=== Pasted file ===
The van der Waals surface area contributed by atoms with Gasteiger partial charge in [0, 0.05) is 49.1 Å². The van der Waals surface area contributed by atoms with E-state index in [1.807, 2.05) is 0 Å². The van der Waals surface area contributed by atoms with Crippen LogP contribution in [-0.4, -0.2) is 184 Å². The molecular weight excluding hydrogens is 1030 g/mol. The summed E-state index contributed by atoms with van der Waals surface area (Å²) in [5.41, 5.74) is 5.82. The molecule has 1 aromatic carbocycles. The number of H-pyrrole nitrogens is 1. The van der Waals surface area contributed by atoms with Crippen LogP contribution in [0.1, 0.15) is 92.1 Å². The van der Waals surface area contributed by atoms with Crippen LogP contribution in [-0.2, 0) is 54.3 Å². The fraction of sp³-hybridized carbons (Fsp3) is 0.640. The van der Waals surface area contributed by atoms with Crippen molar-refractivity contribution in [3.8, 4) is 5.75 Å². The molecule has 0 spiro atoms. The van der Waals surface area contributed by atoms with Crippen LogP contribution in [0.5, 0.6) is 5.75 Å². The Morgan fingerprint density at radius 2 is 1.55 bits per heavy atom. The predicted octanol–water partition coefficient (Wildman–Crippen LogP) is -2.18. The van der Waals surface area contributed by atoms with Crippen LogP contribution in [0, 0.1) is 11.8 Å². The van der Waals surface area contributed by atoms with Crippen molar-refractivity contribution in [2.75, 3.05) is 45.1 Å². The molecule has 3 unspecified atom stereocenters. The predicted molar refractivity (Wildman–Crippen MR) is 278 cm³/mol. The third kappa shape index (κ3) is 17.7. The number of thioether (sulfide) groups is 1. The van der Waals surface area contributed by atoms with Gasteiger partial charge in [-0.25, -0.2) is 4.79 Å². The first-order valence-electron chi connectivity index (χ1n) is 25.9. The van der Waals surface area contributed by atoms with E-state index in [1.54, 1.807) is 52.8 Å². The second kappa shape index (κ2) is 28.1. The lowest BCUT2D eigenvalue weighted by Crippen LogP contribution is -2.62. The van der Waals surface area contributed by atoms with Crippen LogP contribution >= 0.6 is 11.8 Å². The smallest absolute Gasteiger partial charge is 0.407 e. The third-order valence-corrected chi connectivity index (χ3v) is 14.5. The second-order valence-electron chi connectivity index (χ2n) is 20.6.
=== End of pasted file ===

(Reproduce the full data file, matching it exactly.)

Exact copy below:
The van der Waals surface area contributed by atoms with Gasteiger partial charge in [0, 0.05) is 49.1 Å². The van der Waals surface area contributed by atoms with E-state index in [1.807, 2.05) is 0 Å². The van der Waals surface area contributed by atoms with Crippen LogP contribution in [-0.4, -0.2) is 184 Å². The molecular weight excluding hydrogens is 1030 g/mol. The summed E-state index contributed by atoms with van der Waals surface area (Å²) in [5.41, 5.74) is 5.82. The molecule has 1 aromatic carbocycles. The number of H-pyrrole nitrogens is 1. The van der Waals surface area contributed by atoms with Crippen LogP contribution in [0.1, 0.15) is 92.1 Å². The van der Waals surface area contributed by atoms with Crippen LogP contribution in [-0.2, 0) is 54.3 Å². The fraction of sp³-hybridized carbons (Fsp3) is 0.640. The van der Waals surface area contributed by atoms with Crippen molar-refractivity contribution in [3.8, 4) is 5.75 Å². The molecule has 0 spiro atoms. The van der Waals surface area contributed by atoms with Crippen LogP contribution in [0.5, 0.6) is 5.75 Å². The Morgan fingerprint density at radius 2 is 1.55 bits per heavy atom. The predicted octanol–water partition coefficient (Wildman–Crippen LogP) is -2.18. The van der Waals surface area contributed by atoms with Crippen LogP contribution in [0, 0.1) is 11.8 Å². The van der Waals surface area contributed by atoms with Crippen molar-refractivity contribution in [2.75, 3.05) is 45.1 Å². The molecule has 3 unspecified atom stereocenters. The predicted molar refractivity (Wildman–Crippen MR) is 278 cm³/mol. The third kappa shape index (κ3) is 17.7. The number of thioether (sulfide) groups is 1. The van der Waals surface area contributed by atoms with Gasteiger partial charge in [-0.25, -0.2) is 4.79 Å². The first-order valence-electron chi connectivity index (χ1n) is 25.9. The van der Waals surface area contributed by atoms with E-state index in [1.54, 1.807) is 52.8 Å². The second kappa shape index (κ2) is 28.1. The lowest BCUT2D eigenvalue weighted by Crippen LogP contribution is -2.62. The van der Waals surface area contributed by atoms with Crippen LogP contribution >= 0.6 is 11.8 Å². The smallest absolute Gasteiger partial charge is 0.407 e. The third-order valence-corrected chi connectivity index (χ3v) is 14.5. The second-order valence-electron chi connectivity index (χ2n) is 20.6.